I swear by Almighty God that I will well and faithfully interpret and make true explanation of all such matters and things as shall be required of me according to the best of my skill and understanding.

Gosh – haven’t they modernized that one?

The colleague thinks that ‘to the best of my skill’ is wrong and should be ‘to the best of my skills’, because ‘best’ is a superlative adjective and it implies comparison between at least two objects (actually, as a superlative, it would have to be three, because ‘better’ applies to two). He wants it changed.

I can’t see this at all. I am familiar with the legalese expression ‘to the best of my knowledge’ and ‘to the best of my ability’. These are uncountables, as are ‘skill’ and ‘understanding’ in the oath. ‘Skill’ can be countable too – a good source for information on countable and uncountable meanings is the Longman Dictionary of Contemporary English, which is now online. Now if ‘skill’ should be plural, then ‘understanding’ must be wrong too – which it isn’t! I think both ‘to the best of my skill’ and ‘to the best of my skills’ are correct English. However, although I find 27,000 ghits for the plural, I only find seven of them on UK sites. So if you are in Canada or India or the USA, ‘skills’ is OK here.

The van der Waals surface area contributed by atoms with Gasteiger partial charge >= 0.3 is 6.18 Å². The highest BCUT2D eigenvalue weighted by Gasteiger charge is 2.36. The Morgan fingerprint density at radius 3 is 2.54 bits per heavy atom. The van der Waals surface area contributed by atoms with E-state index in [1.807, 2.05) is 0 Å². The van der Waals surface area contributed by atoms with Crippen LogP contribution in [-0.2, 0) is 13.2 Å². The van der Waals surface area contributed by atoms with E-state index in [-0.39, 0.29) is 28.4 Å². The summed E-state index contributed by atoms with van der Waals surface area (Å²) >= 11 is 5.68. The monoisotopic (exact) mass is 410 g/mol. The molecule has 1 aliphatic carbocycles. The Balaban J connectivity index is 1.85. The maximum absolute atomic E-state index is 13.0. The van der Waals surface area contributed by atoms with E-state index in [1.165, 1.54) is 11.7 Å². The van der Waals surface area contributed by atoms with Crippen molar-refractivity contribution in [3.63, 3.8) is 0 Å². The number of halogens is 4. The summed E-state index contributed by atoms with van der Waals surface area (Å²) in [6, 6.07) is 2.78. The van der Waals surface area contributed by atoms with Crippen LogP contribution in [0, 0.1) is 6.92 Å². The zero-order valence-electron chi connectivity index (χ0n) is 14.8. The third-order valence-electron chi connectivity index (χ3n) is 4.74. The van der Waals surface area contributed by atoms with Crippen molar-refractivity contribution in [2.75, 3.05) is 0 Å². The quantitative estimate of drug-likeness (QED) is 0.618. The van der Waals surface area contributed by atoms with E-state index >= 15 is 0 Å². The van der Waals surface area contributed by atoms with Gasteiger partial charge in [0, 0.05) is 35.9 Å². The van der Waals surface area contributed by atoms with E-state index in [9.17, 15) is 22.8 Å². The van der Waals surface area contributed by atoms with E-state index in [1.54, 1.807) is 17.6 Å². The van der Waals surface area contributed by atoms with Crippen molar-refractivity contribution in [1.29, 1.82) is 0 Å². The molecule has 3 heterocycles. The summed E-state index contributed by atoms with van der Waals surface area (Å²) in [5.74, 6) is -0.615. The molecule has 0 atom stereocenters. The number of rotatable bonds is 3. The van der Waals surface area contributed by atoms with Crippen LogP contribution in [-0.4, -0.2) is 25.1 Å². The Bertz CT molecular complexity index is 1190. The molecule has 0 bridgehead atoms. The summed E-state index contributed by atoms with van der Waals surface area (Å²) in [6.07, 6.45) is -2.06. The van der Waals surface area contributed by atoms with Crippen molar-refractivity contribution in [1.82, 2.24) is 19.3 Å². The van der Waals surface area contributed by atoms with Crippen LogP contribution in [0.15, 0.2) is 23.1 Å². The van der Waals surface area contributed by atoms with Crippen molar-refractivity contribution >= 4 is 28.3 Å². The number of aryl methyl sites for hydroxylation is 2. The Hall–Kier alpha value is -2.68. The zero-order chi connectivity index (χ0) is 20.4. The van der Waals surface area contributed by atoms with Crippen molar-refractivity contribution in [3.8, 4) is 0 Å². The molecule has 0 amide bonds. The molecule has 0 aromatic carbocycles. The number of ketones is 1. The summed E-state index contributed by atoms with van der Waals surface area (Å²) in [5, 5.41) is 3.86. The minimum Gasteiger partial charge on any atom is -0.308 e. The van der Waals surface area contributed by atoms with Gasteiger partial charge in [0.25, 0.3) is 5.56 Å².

Most interpreters in Germany swear an oath, a sort of permanent oath, when they are appointed, so they don’t have to swear in court. I did manage to affirm when I became a court-certified translator, although the courts seem fairly unfamiliar with that procedure here.

In an article on ProZ, Marta Stelmaszak, a Polish-to-English interpreter, also gives the affirmation.

The Interpreter’s Oath
“I swear by Allah/Almighty God, etc. that I will well and faithfully interpret and true explanation make of all such matters and things as shall be required of me according to my best of my skill and understanding”